There’s not much along State Route 240 to make one pause: a long strip of highway, a few unmarked turns, and sage brush. For miles, there’s a barbed wire fence and on the other side, Hanford.
The United States Department of Energy’s Hanford Site was an integral part of the Manhattan Project and developed bomb-grade plutonium through the 1980’s. It is the nation’s most contaminated spot and largest Superfund site. In a lucky fluke, I was able to snag two cancellation spots to the hard-to-get-in tours. While I was elated, everyone else I chatted with was worried I’d come home with tumors and multiple heads. In Washington State, Hanford and the clean-up, the cost, and toxicity are a regular news item. I came home with only one head, but it turns out there was plenty I had no idea about.
When it comes to Hanford, there’s really no way to comprehend the scale of what is going on out there.
Dave and I were on the general Hanford tour: 5 hours on a bus, 7:30 a.m start, US citizens only. It included not only the B Reactor, but stops at many of the cleanup operations as well as some pretty interesting drive-bys. No cameras, no cell phones.
Here’s a few things we saw:
The B Reactor is the first place in the world where an industrial-size nuclear reaction occurred and is where the plutonium was created for the Trinity and Nagasaki bombs. A national historic site, the core building has been preserved and filled with many interpretive displays and videos. With almost as many “guides” as tour participants, and geiger counter on the walls, I found rather amazing that we were allowed to “explore” the building at the end of the tour. There’s no way to adequately explain the strange power of turning a corner from a narrow hallway to standing in front of the enormous multi-story dark cube of graphite coursed with tubes that is the heart of the B Reactor.
The Environmental Restoration Disposal Facility (ERDF), basically a giant dump. But here’s the deal with this giant dump: entire buildings go into it and everything’s been put in plastic bags. Imagine your house crushed and put into a plastic bag. Now imagine a large machine rolling it flat to make sure there’s no air pockets and then sealing small sections in concrete to ensure that there is no way that water can leach into it. And imagine next that if that machine breaks, it too just goes in this dump to be compressed…and every machine that has any contact at all with even the dust of the hundreds of buildings surrounding the many reactors at Hanford will also go into a this dump. No one knows when they’ll be finished digging new “cells” for the dump (at a cost of $25,000,000), but the guess is the dump will be completed in 2030.
We passed a 25 billion dollar factory that’s going to turn radioactive sludge into radioactive glass logs. It’s only halfway done and will take another ten years to complete. We certainly didn’t stop there, but got a “turn to your left!” to see it. Waste from tanks up to seven miles away will be piped into the factory and where they’ll actually bury the radioactive logs is anyone’s guess now that Yucca Mountain’s been decommissioned. My guess will be that it will be buried at Hanford. And out the right window, we saw giant sarcophagus that contain the spent fuel cells from the nuclear subs.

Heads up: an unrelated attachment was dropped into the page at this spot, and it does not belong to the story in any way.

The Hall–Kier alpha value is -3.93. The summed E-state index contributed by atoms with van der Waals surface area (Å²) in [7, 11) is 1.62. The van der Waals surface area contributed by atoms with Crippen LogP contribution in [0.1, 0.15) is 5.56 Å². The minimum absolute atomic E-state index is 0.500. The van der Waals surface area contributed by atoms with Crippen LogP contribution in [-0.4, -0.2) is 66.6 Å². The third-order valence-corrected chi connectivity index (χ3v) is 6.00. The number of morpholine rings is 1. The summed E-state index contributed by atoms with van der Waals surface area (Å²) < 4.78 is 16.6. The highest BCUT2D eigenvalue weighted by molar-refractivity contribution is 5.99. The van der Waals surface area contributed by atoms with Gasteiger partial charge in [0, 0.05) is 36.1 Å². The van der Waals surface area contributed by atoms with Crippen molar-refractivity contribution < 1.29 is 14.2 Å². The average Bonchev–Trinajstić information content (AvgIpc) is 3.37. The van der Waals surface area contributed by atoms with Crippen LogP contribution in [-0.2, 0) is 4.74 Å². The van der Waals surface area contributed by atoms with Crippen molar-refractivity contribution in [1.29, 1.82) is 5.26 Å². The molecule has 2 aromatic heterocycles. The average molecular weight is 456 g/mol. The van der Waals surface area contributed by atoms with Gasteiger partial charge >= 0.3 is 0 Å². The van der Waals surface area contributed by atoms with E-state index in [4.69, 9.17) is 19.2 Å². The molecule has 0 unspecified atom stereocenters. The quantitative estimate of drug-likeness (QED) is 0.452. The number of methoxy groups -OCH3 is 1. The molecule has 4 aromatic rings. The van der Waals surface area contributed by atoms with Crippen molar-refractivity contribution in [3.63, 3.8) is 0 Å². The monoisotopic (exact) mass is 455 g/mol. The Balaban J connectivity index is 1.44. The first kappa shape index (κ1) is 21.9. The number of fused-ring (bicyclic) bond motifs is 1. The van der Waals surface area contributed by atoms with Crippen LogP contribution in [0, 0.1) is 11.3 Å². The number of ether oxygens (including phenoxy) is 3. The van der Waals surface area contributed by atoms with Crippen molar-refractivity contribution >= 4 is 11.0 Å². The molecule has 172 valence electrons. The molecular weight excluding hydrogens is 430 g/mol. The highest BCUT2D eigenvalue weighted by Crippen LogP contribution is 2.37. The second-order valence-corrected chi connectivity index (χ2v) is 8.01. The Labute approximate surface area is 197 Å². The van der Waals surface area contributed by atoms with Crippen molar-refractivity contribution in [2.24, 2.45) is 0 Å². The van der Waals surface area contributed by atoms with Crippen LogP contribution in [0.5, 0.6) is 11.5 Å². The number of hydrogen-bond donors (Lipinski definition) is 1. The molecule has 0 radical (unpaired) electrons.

We saw people in suits with yellow radioactive chest decals cleaning something.
We drove by a hole in the ground that’s going to become the world’s most advanced water purification system, where for years and years, they’re planning on pumping all the water out of aquifer under Hanford (remember the site is bounded by the Columbia River) to remove the chemical and radioactive waste that’s been leaching from the site. How many years will they pump water? I can’t recall, but it is an astounding project with wells and pipes running throughout the site (which is approximately half the size of Rhode Island).
We stopped by a facility where they test robots and tools to clean out the old leaking tanks of radioactive sludge. Too dangerous to dig up, filled with odd poisons created by chemicals brewing for years and years, most tanks only have a twelve-inch opening to get the equipment in with the goal creating something that can be vacuumed out into a sturdier tank..and of course, anything that goes in the tank, stays in the tank.
When I think about Hanford, it’s the time frame and deadliness of the radioactive waste that’s most difficult to fathom. I keep thinking about our recent trip to Israel and the piles of rocks and the mysterious people who lived in these pre-Biblical cities and how that’s only a fraction of the time that these wastes will be extremely dangerous and along the major river of our entire region. Even the thought that the dump for the non-radioactive buildings in plastic bags may not even be finished in my life time is staggering, let alone thinking that ten thousand years from now when our species could be gone, that an earthquake, volcano, or ice-age flood could potentially release the poisons from a site long forgotten and perhaps not even understood.
I’d recommend this tour to anyone. I would have liked to have more historical information at the start of the tour on Hanford’s roles in the Mannhattan Project as well as some more easy-to-understand science. For anyone interested in how public tax dollars are spent, particularly, Washington State citizens, I think the tour is really essential to help conceptualize the scale of the project and the necessity of the environmental cleanup.
With no camera, there’s not much to show, but I’d point you to the Washington Nuclear Museum and Educational Center (WANMEC), on online museum by the Washington Physicians for Social Responsibility to learn more about Hanford as well as some great archive photos of the site.